The R-CALF audience roared with laughter. They could not conceive of packers paying more for cattle because they could make more money by having more beef to sell in more markets. Surely, the packers would keep all the money themselves.


So we suppose it’s not a huge leap of faith for R-CALF’s CEO Bill Bullard to somehow wrap the chain around his thinking axle and blame the packers again. Because he is of the opinion that USDA’s proposal to require electronic ID is just a plot to help the packers -- excuse us -- the “multinational” packers, to protect all that loot they collect from export customers and keep it for themselves.


How does he arrive at that conclusion?

One has to remember that Bullard has always claimed R-CALF’s lawsuits helping to keep the border closed caused the price of cattle to go up. Actually, the market had already gone up months before the border was closed. The market was on a roll before the BSE cow was discovered (12/23/2003) in the U.S., the borders were closed and the export markets disappeared -- some of them for many years. Predictably, the fed price for cattle dropped, not increased. In fact, the whole industry froze, wondering what was going to happen.


In keeping with his misremembering of the cattle market then, Bullard claims the packers -- excuse us -- the “multinational” packers, want the electronic ID program so that if something like FMD closes the export markets off, the U.S. market will be “flooded with products that were intended for foreign markets and this increased supply will lower domestic prices and producers’ profits.” Bullard claims the packers “had to pay more for U.S. cattle when those import restrictions were in place.”



Actually, fed cattle prices peaked in Nov. 2003 ($103), dropped to $81 in January and $79 in February. They never got out of the 80s all year (2004) and averaged in the 80s the next two years (Iowa State data, Ia-Mn choice steers).

Part and parcel of Bullard’s thinking is that all segments of the beef industry exist independently of each other, i.e. the price, supply and demand for fed cattle has nothing to do with the price of feeder cattle. And boxed beef prices, what packers can sell beef for, have nothing to do with either. And evidently, the roughly $475/ fed animal that comes from the export market has nothing to do with fed cattle prices because the packers -- the “multinational” packers -- keep all that and none of it filters down to feeders or cow/calf operators.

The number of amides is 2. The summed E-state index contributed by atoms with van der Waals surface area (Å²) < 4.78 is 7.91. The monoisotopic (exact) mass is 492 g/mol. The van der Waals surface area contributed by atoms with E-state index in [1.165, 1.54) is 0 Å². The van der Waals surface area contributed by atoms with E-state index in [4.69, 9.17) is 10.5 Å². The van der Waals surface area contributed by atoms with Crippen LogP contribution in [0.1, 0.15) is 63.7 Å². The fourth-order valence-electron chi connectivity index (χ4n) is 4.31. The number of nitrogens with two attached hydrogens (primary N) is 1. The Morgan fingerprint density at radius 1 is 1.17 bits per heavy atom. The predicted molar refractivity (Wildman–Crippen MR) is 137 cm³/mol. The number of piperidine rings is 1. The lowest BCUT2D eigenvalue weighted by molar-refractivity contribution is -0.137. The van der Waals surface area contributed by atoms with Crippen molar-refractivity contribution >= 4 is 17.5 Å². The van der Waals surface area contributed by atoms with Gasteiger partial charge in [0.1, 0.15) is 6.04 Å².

Now, we’re plenty concerned about the globalization efforts of the UN, the poor performance of the WTO and the WHO and certainly, the World Economic Forum’s plan for the globe.


But we do not agree with Bullard’s guest column in the Western Livestock Journal that the electronic ID proposal is because USDA wants to conform to the wishes of those outfits (“When Will America Start Thinking for Herself Again?” 02/06/23). He lumps the OIE (The World Organization for Animal Health) in with those other outfits and that is erroneous. Actually, the OIE is the international group that kept BSE from totally destroying the global livestock industry and is one outfit that does rely on science to write its rules. Bullard and R-CALF fought the established science on BSE all the way and insisted that the only solution was to close the borders for who knows how many years, we suppose until the many thousands of BSE cows he claimed were hiding in Canada died off.

Liberty and freedom are critical principles to America’s citizens and to our free enterprise system. But the beauty of the system bequeathed us by the Founders provides for the limited government and the least necessary regulation to conduct an orderly system. The kind of animal identification system USDA is calling for has for some years now, become a defense and a tool the cattle industry needs.